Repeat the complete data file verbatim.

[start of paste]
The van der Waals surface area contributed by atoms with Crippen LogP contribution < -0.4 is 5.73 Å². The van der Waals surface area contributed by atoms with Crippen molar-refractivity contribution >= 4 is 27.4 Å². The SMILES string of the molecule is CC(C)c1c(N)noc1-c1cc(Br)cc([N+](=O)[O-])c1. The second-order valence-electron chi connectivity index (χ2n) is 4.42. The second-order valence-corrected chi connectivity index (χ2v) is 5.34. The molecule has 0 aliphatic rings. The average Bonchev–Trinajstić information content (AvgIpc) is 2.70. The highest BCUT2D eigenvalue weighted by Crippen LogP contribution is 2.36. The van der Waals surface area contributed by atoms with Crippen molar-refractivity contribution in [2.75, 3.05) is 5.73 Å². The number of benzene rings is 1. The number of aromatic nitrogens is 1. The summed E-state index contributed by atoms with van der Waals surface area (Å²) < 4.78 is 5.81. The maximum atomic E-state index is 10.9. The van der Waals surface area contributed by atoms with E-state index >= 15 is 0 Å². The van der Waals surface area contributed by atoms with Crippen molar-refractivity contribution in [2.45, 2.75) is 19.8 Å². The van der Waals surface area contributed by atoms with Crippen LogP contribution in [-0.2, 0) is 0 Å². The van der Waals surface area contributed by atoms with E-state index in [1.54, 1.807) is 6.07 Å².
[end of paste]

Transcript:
The van der Waals surface area contributed by atoms with Crippen LogP contribution < -0.4 is 5.73 Å². The van der Waals surface area contributed by atoms with Crippen molar-refractivity contribution >= 4 is 27.4 Å². The SMILES string of the molecule is CC(C)c1c(N)noc1-c1cc(Br)cc([N+](=O)[O-])c1. The second-order valence-electron chi connectivity index (χ2n) is 4.42. The second-order valence-corrected chi connectivity index (χ2v) is 5.34. The molecule has 0 aliphatic rings. The average Bonchev–Trinajstić information content (AvgIpc) is 2.70. The highest BCUT2D eigenvalue weighted by Crippen LogP contribution is 2.36. The van der Waals surface area contributed by atoms with Crippen molar-refractivity contribution in [2.75, 3.05) is 5.73 Å². The number of benzene rings is 1. The number of aromatic nitrogens is 1. The summed E-state index contributed by atoms with van der Waals surface area (Å²) < 4.78 is 5.81. The maximum atomic E-state index is 10.9. The van der Waals surface area contributed by atoms with E-state index >= 15 is 0 Å². The van der Waals surface area contributed by atoms with Crippen molar-refractivity contribution in [2.45, 2.75) is 19.8 Å². The van der Waals surface area contributed by atoms with Crippen LogP contribution in [-0.2, 0) is 0 Å². The van der Waals surface area contributed by atoms with E-state index in [1.54, 1.807) is 6.07 Å².